The Ridiculously Comprehensive Guide to The Don’t Ask Don’t Tell Policy

Most of us know part and parcel about the Don’t Ask, Don’t Tell (DADT) policy. But how much do we really know about them? There have been leaps and bounds regarding the queer rights movement in the US and the Global North in general in the past few decades. However, most people don’t know much about the gay rights movement and queer history in the land of the free and the brave? Most people know or are at least aware that pride month is in June.

So, schools only started to teach about the gay and civil rights moment in the past few years. Of course, these are mostly part of extracurricular activities and are only done during pride month or other specific days, and kids are told the bare minimum. Essential things like the AIDs epidemic are usually glossed over and treated like footnotes of queer history. This is ridiculous because the AIDS epidemic wiped out more people than the war of Vietnam.

We must tell the history of our elders else it will be erased from history. This shows that even I, an older Gen Z, I’ve barely learnt about the painful history of our people, and I can guess that people older than me didn’t even learn this much at school. Let’s decolonize our minds and learn about some of the most important events that impacted queer and trans history.

What is Don’t Ask, Don’t Tell?


During his political and presidential campaign in 1992, Bill Clinton announced that he would end the ban of queer people in the military if he were elected as the President of the US. Upon hearing this new, queer people and queer rights supporters and after he was elected as the 42nd president of the United States of America, he passed the Don’t Ask, Don’t Tell policy in July 1993. The DADT policy permitted gay and lesbian American citizens to serve in the military, but there was a slight caveat to it.

Queer people were allowed to serve in the military as long as they stayed closeted. The policy went into congress in 1993 and was set into motion in February 1994. Under the DADT policy, it was illegal to harass or discriminate against military personnel who were closeted, even if they were suspected that they were queer. So, this is the one good thing about this act, but on the darker side of the coin, queer military personnel weren’t able to disclose their sexuality if they weren’t straight or if they were in same-sex relationships.

If they were found engaging in homosexual conduct or if they disclosed their sexuality or violated this policy in any way, shape or form then, they would be subject to being discharged. Bill Clinton himself admitted that this policy was not the perfect solution that would end homophobia, but he presented it as a significant step forward for queer people. However, many queer people and activists alike disavowed this policy and criticized it as falling short. The latter claimed that the DADT act did little to nothing to promote queer rights or issues and for sure didn’t encourage the acceptance of gay and lesbian people in the military. The DADT policy states that:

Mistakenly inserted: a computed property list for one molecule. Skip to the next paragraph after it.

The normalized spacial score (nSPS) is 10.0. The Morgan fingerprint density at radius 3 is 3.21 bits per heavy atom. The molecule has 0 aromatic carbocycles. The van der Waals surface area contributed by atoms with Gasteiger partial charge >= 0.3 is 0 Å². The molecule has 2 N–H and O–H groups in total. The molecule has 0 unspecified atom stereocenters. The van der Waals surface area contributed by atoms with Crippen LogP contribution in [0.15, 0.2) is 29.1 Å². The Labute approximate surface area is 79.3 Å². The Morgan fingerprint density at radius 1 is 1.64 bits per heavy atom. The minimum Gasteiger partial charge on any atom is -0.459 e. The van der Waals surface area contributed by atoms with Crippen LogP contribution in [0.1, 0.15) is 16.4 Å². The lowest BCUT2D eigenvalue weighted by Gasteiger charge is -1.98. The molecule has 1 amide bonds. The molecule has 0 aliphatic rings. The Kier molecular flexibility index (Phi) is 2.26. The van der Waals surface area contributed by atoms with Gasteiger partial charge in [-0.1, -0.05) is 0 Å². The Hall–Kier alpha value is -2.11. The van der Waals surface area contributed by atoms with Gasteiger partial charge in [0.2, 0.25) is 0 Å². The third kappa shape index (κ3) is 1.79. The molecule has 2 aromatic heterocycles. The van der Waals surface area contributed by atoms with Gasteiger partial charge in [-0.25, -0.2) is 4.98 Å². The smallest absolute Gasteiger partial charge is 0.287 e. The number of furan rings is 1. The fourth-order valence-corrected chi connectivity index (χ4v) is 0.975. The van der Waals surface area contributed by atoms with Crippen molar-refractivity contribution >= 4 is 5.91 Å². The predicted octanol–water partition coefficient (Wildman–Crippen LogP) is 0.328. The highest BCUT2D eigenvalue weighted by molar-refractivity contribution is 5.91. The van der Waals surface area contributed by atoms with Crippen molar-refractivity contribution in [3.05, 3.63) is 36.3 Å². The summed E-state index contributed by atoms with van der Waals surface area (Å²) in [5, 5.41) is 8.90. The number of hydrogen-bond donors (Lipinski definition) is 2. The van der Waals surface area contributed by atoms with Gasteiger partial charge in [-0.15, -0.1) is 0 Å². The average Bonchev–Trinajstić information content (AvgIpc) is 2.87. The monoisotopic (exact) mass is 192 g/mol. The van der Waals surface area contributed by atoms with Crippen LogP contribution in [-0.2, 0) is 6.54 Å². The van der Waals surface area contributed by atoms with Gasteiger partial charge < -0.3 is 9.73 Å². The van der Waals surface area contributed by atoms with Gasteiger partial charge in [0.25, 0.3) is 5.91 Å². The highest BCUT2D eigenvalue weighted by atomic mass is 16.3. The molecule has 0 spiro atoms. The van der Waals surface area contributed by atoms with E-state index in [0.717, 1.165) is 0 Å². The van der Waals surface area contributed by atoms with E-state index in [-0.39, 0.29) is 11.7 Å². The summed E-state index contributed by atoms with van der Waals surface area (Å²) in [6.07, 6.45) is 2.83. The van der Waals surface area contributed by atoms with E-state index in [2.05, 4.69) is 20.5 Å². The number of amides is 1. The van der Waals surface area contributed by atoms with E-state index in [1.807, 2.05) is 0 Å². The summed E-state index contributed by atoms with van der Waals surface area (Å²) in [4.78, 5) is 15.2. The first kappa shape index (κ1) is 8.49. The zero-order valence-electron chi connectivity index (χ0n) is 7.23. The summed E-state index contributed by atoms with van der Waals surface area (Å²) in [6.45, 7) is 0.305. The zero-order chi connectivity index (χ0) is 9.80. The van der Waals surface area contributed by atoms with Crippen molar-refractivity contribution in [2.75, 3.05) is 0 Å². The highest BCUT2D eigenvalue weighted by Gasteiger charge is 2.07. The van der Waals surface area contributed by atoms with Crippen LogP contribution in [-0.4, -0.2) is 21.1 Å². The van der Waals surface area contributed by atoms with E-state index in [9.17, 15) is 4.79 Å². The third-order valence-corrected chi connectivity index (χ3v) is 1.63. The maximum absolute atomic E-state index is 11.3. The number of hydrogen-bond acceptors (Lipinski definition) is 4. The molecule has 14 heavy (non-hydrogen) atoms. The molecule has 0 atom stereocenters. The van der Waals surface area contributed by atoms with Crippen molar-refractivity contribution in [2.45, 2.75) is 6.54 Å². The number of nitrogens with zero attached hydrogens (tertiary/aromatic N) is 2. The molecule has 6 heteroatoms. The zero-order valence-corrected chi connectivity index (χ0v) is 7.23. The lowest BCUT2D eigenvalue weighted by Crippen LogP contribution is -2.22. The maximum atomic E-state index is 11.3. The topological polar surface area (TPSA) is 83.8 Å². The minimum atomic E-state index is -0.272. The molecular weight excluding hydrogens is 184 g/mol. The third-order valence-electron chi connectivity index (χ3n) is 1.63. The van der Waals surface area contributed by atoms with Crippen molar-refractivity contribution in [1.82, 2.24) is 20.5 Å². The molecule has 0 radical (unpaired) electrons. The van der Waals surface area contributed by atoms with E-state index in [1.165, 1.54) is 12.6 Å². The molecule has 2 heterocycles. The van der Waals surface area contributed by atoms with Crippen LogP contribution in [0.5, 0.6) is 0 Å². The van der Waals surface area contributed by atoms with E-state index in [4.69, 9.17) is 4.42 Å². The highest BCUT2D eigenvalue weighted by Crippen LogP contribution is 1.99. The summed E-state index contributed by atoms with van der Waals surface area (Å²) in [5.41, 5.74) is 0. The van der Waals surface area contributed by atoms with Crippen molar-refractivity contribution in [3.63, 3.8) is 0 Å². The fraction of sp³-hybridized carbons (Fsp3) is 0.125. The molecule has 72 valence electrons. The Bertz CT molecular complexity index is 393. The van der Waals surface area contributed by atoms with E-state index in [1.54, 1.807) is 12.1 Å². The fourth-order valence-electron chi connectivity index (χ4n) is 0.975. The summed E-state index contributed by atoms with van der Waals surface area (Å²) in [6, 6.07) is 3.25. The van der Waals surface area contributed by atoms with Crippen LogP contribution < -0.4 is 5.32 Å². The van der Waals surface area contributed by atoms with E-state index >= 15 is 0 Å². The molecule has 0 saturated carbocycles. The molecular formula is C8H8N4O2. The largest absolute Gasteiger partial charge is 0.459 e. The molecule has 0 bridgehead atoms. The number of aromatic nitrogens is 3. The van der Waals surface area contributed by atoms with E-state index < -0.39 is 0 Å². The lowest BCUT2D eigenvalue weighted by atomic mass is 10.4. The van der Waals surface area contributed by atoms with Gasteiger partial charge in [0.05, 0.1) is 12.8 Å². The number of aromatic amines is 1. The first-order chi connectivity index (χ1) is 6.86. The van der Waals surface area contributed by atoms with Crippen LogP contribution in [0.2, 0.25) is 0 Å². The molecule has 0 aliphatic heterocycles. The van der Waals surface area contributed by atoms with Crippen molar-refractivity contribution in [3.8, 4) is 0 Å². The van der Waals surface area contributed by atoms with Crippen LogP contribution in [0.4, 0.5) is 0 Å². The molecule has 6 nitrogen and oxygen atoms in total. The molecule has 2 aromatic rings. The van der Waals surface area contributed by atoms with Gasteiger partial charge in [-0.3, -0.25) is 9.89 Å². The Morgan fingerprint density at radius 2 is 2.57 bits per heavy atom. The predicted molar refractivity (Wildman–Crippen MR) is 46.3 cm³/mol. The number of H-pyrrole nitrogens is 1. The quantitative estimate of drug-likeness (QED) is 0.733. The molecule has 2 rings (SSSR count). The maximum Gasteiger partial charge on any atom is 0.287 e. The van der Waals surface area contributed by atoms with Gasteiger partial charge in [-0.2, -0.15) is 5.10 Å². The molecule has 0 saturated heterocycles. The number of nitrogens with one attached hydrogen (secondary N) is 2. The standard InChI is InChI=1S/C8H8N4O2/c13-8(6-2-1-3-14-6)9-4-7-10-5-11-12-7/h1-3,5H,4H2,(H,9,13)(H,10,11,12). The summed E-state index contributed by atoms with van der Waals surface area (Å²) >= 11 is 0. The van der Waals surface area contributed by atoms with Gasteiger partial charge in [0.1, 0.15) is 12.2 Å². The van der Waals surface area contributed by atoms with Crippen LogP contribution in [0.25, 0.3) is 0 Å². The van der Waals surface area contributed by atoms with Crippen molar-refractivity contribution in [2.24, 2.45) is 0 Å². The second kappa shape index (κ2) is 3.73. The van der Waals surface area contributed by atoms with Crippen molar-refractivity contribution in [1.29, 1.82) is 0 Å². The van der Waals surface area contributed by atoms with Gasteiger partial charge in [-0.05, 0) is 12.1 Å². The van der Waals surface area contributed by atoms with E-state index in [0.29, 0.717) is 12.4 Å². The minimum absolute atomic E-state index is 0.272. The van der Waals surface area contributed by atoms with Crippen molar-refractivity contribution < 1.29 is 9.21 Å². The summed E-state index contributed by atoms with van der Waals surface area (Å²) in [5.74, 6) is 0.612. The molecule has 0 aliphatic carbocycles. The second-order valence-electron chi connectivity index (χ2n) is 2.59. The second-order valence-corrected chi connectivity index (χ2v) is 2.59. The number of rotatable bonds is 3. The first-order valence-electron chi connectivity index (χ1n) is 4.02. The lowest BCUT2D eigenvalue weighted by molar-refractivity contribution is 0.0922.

“[queerness] would create an unacceptable risk to the high standards of morale, good order and discipline, and unit cohesion that is the essence of military capability.”


According to the Servicemembers Legal Defense Network, by 2009, even with the DADT policy, the military had discharged more than 13 000 people on the basis of their sexuality.

Repeal of Don’t Ask, Don’t Tell.


During his 2008 presidential campaign, Barack Obama made the promise to overturn the DADT policy. But he didn’t get back to this until 2010. the Don’t Ask Don’t Tell policy was officially repealed on September 20, 2011. On top of that, 4 years later, in 2015, the Pentagon added sexual orientation to the Military Equal Opportunity Policy, which meant that gay and lesbian serviceperson would be protected from discrimination. Queer people in the military have come a long way, but there are still things that we can still better the treatment of queer people in the military.

Final Thoughts


We can hope as queer people and people who are part of the minority that the journey of those after us is more straightforward than ours and that queerness will no longer be seen and thought of as something which people frown upon. Remember, unlike other communities and groups, we aren’t born with our own or surrounded by openly out queer family members (unless you were born after 2010 or have a liberal family). This means it is so much harder for us to learn about queer history and the history of those who came before us, especially because most of our queer elders passed during the AIDs epidemic.

Some of us are at times disowned by our blood relatives, and this is why we create and choose our own chosen family from which most of us learn about the queer history of those who came and fought for our rights. As a queer person, this is why you should tell the history of our people. As a writer, I’ve and will always write about queer issues and history because if you don’t remember and tell the history of those before us, it will be lost, and we will be repeating history all over again.

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